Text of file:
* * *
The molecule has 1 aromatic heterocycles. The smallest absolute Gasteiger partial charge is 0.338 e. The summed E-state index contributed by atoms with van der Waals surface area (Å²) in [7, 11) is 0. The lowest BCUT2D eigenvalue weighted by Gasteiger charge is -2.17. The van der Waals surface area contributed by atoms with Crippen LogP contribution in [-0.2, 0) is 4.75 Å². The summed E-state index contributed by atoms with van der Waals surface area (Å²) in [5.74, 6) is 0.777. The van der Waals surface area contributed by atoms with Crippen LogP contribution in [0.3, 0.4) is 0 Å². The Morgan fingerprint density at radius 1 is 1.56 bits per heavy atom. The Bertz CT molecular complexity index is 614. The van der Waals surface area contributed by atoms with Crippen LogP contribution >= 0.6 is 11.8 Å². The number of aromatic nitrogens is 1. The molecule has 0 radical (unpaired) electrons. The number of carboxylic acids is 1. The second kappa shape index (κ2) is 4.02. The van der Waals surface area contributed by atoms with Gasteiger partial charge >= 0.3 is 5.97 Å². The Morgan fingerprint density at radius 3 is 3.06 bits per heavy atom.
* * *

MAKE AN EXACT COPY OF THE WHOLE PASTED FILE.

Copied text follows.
The molecule has 1 aromatic heterocycles. The smallest absolute Gasteiger partial charge is 0.338 e. The summed E-state index contributed by atoms with van der Waals surface area (Å²) in [7, 11) is 0. The lowest BCUT2D eigenvalue weighted by Gasteiger charge is -2.17. The van der Waals surface area contributed by atoms with Crippen LogP contribution in [-0.2, 0) is 4.75 Å². The summed E-state index contributed by atoms with van der Waals surface area (Å²) in [5.74, 6) is 0.777. The van der Waals surface area contributed by atoms with Crippen LogP contribution in [0.3, 0.4) is 0 Å². The Morgan fingerprint density at radius 1 is 1.56 bits per heavy atom. The Bertz CT molecular complexity index is 614. The van der Waals surface area contributed by atoms with Crippen LogP contribution >= 0.6 is 11.8 Å². The number of aromatic nitrogens is 1. The molecule has 0 radical (unpaired) electrons. The number of carboxylic acids is 1. The second kappa shape index (κ2) is 4.02. The van der Waals surface area contributed by atoms with Gasteiger partial charge >= 0.3 is 5.97 Å². The Morgan fingerprint density at radius 3 is 3.06 bits per heavy atom.